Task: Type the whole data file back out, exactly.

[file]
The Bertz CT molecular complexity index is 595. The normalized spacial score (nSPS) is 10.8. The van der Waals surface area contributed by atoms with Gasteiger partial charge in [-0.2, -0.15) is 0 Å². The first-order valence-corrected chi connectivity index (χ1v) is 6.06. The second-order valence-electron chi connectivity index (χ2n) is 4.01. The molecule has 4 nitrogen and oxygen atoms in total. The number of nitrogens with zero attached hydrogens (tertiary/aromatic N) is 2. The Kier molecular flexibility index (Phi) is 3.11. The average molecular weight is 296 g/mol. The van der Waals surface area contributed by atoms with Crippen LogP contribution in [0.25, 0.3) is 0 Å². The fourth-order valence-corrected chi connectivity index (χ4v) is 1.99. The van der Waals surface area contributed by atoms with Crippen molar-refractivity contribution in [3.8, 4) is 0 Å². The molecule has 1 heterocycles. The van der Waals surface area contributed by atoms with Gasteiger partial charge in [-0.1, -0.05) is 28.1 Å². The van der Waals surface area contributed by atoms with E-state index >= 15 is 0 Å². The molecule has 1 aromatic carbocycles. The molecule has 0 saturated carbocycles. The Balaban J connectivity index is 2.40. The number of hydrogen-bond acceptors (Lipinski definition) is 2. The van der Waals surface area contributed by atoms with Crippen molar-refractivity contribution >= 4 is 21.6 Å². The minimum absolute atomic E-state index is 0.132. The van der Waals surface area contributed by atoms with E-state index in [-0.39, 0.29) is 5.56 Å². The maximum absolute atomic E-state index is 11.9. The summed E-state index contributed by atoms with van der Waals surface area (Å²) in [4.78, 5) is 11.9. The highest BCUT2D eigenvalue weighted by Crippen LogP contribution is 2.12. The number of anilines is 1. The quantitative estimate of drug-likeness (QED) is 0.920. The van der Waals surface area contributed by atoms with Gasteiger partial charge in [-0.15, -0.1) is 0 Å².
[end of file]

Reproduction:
The Bertz CT molecular complexity index is 595. The normalized spacial score (nSPS) is 10.8. The van der Waals surface area contributed by atoms with Gasteiger partial charge in [-0.2, -0.15) is 0 Å². The first-order valence-corrected chi connectivity index (χ1v) is 6.06. The second-order valence-electron chi connectivity index (χ2n) is 4.01. The molecule has 4 nitrogen and oxygen atoms in total. The number of nitrogens with zero attached hydrogens (tertiary/aromatic N) is 2. The Kier molecular flexibility index (Phi) is 3.11. The average molecular weight is 296 g/mol. The van der Waals surface area contributed by atoms with Crippen LogP contribution in [0.25, 0.3) is 0 Å². The fourth-order valence-corrected chi connectivity index (χ4v) is 1.99. The van der Waals surface area contributed by atoms with Crippen molar-refractivity contribution in [3.8, 4) is 0 Å². The molecule has 1 heterocycles. The van der Waals surface area contributed by atoms with Gasteiger partial charge in [-0.1, -0.05) is 28.1 Å². The van der Waals surface area contributed by atoms with E-state index >= 15 is 0 Å². The molecule has 1 aromatic carbocycles. The molecule has 0 saturated carbocycles. The Balaban J connectivity index is 2.40. The number of hydrogen-bond acceptors (Lipinski definition) is 2. The van der Waals surface area contributed by atoms with Crippen molar-refractivity contribution >= 4 is 21.6 Å². The minimum absolute atomic E-state index is 0.132. The van der Waals surface area contributed by atoms with E-state index in [-0.39, 0.29) is 5.56 Å². The maximum absolute atomic E-state index is 11.9. The summed E-state index contributed by atoms with van der Waals surface area (Å²) in [4.78, 5) is 11.9. The highest BCUT2D eigenvalue weighted by Crippen LogP contribution is 2.12. The number of anilines is 1. The quantitative estimate of drug-likeness (QED) is 0.920. The van der Waals surface area contributed by atoms with Gasteiger partial charge in [-0.15, -0.1) is 0 Å².